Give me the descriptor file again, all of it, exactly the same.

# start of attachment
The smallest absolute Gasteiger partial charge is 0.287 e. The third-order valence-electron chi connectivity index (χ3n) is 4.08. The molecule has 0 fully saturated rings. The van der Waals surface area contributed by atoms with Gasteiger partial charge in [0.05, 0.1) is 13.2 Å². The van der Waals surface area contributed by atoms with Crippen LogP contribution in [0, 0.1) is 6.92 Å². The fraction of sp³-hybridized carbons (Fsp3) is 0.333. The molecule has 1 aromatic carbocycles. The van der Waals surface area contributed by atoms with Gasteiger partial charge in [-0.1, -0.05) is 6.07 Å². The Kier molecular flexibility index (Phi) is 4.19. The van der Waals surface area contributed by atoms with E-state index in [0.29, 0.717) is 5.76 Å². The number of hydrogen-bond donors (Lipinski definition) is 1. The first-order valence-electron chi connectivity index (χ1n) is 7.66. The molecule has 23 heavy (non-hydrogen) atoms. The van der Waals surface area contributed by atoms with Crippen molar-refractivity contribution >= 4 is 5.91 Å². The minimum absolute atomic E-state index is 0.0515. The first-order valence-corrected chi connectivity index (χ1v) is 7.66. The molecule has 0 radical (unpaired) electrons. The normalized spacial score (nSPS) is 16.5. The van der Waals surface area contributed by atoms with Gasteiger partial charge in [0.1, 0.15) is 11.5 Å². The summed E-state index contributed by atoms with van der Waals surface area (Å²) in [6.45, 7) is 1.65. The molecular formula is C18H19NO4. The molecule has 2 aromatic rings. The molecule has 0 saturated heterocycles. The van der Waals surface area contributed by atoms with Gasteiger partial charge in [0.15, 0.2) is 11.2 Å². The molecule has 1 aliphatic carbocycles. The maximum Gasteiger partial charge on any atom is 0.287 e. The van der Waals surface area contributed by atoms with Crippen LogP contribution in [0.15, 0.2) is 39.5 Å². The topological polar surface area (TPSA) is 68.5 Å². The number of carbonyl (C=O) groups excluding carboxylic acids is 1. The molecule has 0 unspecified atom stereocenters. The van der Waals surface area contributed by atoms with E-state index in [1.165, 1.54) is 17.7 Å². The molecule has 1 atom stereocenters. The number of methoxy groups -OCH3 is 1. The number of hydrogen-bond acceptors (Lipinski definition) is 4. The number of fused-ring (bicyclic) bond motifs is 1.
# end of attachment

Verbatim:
The smallest absolute Gasteiger partial charge is 0.287 e. The third-order valence-electron chi connectivity index (χ3n) is 4.08. The molecule has 0 fully saturated rings. The van der Waals surface area contributed by atoms with Gasteiger partial charge in [0.05, 0.1) is 13.2 Å². The van der Waals surface area contributed by atoms with Crippen LogP contribution in [0, 0.1) is 6.92 Å². The fraction of sp³-hybridized carbons (Fsp3) is 0.333. The molecule has 1 aromatic carbocycles. The van der Waals surface area contributed by atoms with Gasteiger partial charge in [-0.1, -0.05) is 6.07 Å². The Kier molecular flexibility index (Phi) is 4.19. The van der Waals surface area contributed by atoms with E-state index in [0.29, 0.717) is 5.76 Å². The number of hydrogen-bond donors (Lipinski definition) is 1. The first-order valence-electron chi connectivity index (χ1n) is 7.66. The molecule has 23 heavy (non-hydrogen) atoms. The van der Waals surface area contributed by atoms with Crippen molar-refractivity contribution >= 4 is 5.91 Å². The minimum absolute atomic E-state index is 0.0515. The first-order valence-corrected chi connectivity index (χ1v) is 7.66. The molecule has 0 radical (unpaired) electrons. The normalized spacial score (nSPS) is 16.5. The van der Waals surface area contributed by atoms with Gasteiger partial charge in [0.1, 0.15) is 11.5 Å². The summed E-state index contributed by atoms with van der Waals surface area (Å²) in [6.45, 7) is 1.65. The molecular formula is C18H19NO4. The molecule has 2 aromatic rings. The molecule has 0 saturated heterocycles. The van der Waals surface area contributed by atoms with Gasteiger partial charge in [0.15, 0.2) is 11.2 Å². The molecule has 1 aliphatic carbocycles. The maximum Gasteiger partial charge on any atom is 0.287 e. The van der Waals surface area contributed by atoms with Crippen LogP contribution in [0.15, 0.2) is 39.5 Å². The topological polar surface area (TPSA) is 68.5 Å². The number of carbonyl (C=O) groups excluding carboxylic acids is 1. The molecule has 0 unspecified atom stereocenters. The van der Waals surface area contributed by atoms with E-state index in [1.165, 1.54) is 17.7 Å². The molecule has 1 atom stereocenters. The number of methoxy groups -OCH3 is 1. The number of hydrogen-bond acceptors (Lipinski definition) is 4. The number of fused-ring (bicyclic) bond motifs is 1.